Goodman's narrative focuses on then U.S. President Richard Nixon (James Maddalena) and wife Pat Nixon (Janis Kelly); Chinese leader Mao Tse-tung (Robert Brubaker) and wife Madame Mao (Kathleen Kim), and Henry Kissinger (Richard Paul Fink) and Chou En-lai (Russell Braun), depicting them in both extensively publicized public and private moments.
While regarding her assignment as reportage, Goodman also saw the potential for dark satire, which she maximizes. It's in this area where Nixon in China proves continually compelling if imperfect. Goodman derives genuine comedy, for instance, from the Nixons' attending the Peking Opera. Afflicted with a case of severe culture shock, they become embroiled in the hard-nosed socialist politics of the ballet. By contrast, the introspective third act -- during which the fatigued Nixons and the Maos are observed letting their hair and other things down in separate bedrooms -- remains unconvincing.
Still, there's Adams score -- conducted authoritatively by the composer in his house baton-waving debut. True, his melody-making is minimalist, a seemingly endless series of motifs repeated and subtly tweaked. However, within that construct, he occasionally borrows from Wagner and Strauss as well as from 20th-century popular music. The outcome is a surging sound flow that insists on the unparalleled tension of the five-day event.
The cast, for the most part, is top-of-the-line. The production's one surprising flaw -- at least on opening night -- was Maddalena (who originated the role back in 1987). At the outset, as he descended the stairway from the President's plane and started singing, he sound muffled. (One can't be sure if he was miked -- and if so, was the amplification intended by Sellars to evoke dignitary-arrival ambiance or was it just required to supplement a voice unable to fill the auditorium?) However, he was more effective later on, not least because he managed to infuse his tones with Nixon's recognizable timbre.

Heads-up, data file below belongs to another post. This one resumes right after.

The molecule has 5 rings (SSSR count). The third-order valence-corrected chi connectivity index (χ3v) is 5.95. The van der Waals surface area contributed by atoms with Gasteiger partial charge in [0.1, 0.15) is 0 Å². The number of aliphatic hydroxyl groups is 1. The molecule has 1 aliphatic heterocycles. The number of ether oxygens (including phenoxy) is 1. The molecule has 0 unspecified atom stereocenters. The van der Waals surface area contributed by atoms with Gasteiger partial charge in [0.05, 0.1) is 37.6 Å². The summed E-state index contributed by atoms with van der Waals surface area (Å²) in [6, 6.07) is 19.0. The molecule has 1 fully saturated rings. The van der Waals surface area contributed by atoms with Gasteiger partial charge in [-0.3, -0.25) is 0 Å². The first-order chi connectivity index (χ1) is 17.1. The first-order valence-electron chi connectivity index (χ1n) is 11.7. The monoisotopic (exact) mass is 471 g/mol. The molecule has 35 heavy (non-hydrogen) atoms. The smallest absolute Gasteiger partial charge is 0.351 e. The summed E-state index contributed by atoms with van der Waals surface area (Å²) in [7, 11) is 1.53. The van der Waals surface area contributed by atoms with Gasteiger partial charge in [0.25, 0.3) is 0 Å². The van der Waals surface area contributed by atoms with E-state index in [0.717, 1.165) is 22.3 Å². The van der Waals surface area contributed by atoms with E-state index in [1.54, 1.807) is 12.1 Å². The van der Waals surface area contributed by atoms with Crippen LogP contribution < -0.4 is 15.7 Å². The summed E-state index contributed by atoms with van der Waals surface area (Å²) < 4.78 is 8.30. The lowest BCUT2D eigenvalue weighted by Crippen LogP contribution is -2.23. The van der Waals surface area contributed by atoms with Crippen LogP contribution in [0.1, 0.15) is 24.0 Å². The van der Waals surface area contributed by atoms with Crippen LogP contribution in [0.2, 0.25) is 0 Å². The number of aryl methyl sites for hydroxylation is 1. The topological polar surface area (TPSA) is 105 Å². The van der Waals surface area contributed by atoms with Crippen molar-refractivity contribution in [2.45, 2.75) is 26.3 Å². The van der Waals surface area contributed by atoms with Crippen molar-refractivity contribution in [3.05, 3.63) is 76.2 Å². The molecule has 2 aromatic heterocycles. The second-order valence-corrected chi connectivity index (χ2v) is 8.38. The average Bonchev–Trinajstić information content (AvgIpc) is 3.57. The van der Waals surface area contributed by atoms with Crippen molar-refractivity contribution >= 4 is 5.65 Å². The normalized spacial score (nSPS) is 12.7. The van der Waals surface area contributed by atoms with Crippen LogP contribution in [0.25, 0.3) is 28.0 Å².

Kelly takes command of the entertaining first scene of the second act during which, on Pat's tour of hospitals, grade schools and a pig sty, she waxes soprano-philosophical in "I am prophetic" -- a stretch of music that astutely captures the smiling but lost First Lady that she appeared to be to most people.
In "I am the wife of Mao Tse-tung," Kim brashly uses her coloratura to make Madame Mao the steamroller she evidently was; Robert Brubaker has a field day as an infirm Chairman Mao who turns red-hot on his third-act bed of lust; Fink not only offers a blustery Kissinger but does double-duty in Morris' brilliant ballet, where he even dances as a whip-cracking Chinese equivalent to Simon Legree; and Braun's ailing Chou En-lai is especially stentorian and sweet by turns.